• Example: In a ride-sharing app, one endpoint may handle booking a ride, while another handles checking for available drivers. If both endpoints don’t coordinate properly, a race condition could arise. For instance, two users might simultaneously book the same driver, creating confusion.

2. Aligning Multi-Endpoint Race Windows:

  • Definition: This involves coordinating the timing of different endpoints to avoid race conditions.
  • Example: In a messaging app, when you send a message and the other person deletes the conversation simultaneously, proper alignment ensures the message isn’t mistakenly sent or displayed as sent when it’s not.

3. Connection Warming:

  • Definition: Connection warming is a technique to establish and maintain connections to a server in advance to reduce latency.
  • Example: Online multiplayer games warm-up connections to game servers before the match starts. This reduces lag since players don’t have to wait for new connections to be established during gameplay.

4. Abusing Rate or Resource Limits:

  • Definition: It involves exploiting system limits (e.g., API rate limits) to disrupt or overload a service.
  • Example: If an API allows 100 requests per minute, an attacker might send 101 requests within a second to exhaust the limit, causing a denial of service.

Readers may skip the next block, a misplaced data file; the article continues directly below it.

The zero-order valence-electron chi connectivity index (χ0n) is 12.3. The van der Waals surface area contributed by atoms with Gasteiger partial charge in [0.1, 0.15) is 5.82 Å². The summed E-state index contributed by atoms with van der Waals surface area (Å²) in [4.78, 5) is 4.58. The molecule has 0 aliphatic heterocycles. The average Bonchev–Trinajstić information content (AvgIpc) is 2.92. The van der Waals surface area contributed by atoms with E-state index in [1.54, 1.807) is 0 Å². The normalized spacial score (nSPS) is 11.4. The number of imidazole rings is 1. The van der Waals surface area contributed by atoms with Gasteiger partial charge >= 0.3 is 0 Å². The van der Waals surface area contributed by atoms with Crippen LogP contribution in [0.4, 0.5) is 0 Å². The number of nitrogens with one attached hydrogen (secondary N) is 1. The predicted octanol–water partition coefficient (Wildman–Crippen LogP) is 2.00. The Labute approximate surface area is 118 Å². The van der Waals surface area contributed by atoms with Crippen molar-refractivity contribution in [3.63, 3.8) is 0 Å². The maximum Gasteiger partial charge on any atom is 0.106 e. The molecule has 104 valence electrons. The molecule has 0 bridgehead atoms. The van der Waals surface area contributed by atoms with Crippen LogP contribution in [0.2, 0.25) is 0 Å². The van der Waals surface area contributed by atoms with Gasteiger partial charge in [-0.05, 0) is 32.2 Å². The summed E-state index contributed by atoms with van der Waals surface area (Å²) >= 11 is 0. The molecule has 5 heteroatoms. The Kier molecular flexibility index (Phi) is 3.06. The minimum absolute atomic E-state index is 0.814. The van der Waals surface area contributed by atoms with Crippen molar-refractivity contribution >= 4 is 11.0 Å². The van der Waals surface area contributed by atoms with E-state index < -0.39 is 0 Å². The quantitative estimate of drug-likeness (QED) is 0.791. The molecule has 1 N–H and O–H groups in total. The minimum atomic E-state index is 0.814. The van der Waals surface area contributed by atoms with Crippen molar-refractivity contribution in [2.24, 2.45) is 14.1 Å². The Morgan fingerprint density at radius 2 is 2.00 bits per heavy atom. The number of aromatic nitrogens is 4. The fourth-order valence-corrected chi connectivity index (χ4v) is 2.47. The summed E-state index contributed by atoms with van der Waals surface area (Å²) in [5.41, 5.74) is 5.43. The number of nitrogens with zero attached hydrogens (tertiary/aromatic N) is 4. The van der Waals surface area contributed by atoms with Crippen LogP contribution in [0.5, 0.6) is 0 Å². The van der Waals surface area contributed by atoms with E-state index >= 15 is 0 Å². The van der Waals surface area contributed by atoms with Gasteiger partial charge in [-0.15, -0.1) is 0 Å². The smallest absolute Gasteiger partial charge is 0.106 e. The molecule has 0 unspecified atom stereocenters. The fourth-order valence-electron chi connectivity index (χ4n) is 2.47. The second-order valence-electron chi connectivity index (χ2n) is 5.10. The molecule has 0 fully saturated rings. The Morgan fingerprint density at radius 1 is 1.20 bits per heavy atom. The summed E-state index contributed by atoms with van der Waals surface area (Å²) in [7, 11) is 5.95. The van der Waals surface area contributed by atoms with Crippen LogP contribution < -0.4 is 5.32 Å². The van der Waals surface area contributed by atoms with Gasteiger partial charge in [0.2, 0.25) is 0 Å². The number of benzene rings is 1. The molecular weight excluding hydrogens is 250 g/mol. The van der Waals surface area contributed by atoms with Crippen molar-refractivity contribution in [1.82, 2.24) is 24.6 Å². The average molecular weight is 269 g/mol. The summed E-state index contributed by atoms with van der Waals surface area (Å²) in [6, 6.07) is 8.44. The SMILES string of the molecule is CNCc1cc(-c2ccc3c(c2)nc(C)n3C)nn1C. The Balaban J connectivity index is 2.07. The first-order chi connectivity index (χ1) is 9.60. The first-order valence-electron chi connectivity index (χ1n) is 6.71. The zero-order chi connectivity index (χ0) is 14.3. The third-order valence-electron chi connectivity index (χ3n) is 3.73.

5. Single-Endpoint Race Conditions:

  • Definition: In this case, a single component or endpoint competes with itself for shared resources.
  • Example: In an online ticket reservation system, if one process doesn’t correctly lock a seat it’s trying to reserve, it might mistakenly allow multiple users to book the same seat simultaneously.

6. Session-Based Locking Mechanisms:

  • Definition: Using session-based locking, only one user can access a resource at a time during their session.
  • Example: In an online document editing tool, if User A is editing a document, User B must wait until User A finishes, ensuring no simultaneous edits occur.

7. Partial Construction Race Conditions:

  • Definition: These occur when an object or resource is partially created or updated due to a race condition.
  • Example: In a banking app, if a race condition interrupts a transfer operation, it could lead to the money being deducted from one account but not credited to the other.

8. Time-Sensitive Attacks:

  • Definition: Attack techniques that depend on precise timing to exploit vulnerabilities.
  • Example: In cryptographic attacks, hackers might attempt to measure tiny variations in response times to reveal encryption keys.

To prevent race conditions:

  1. Use synchronization mechanisms.
  2. Implement proper locking.
  3. Employ atomic operations.
  4. Utilize transactions.
  5. Leverage immutable data structures.
  6. Employ queue-based systems.
  7. Apply rate limiting.
  8. Conduct thorough testing.
  9. Train developers on best practices.

In conclusion, race conditions are subtle yet potentially harmful vulnerabilities in concurrent software. Preventing them requires careful synchronization, locking, and adherence to best practices. Prioritizing race condition prevention is crucial to ensuring software reliability and data integrity.




Recent EEE graduate passionate about cybersecurity. Top 3% in Try Hack Me. I write about cyber security and technology.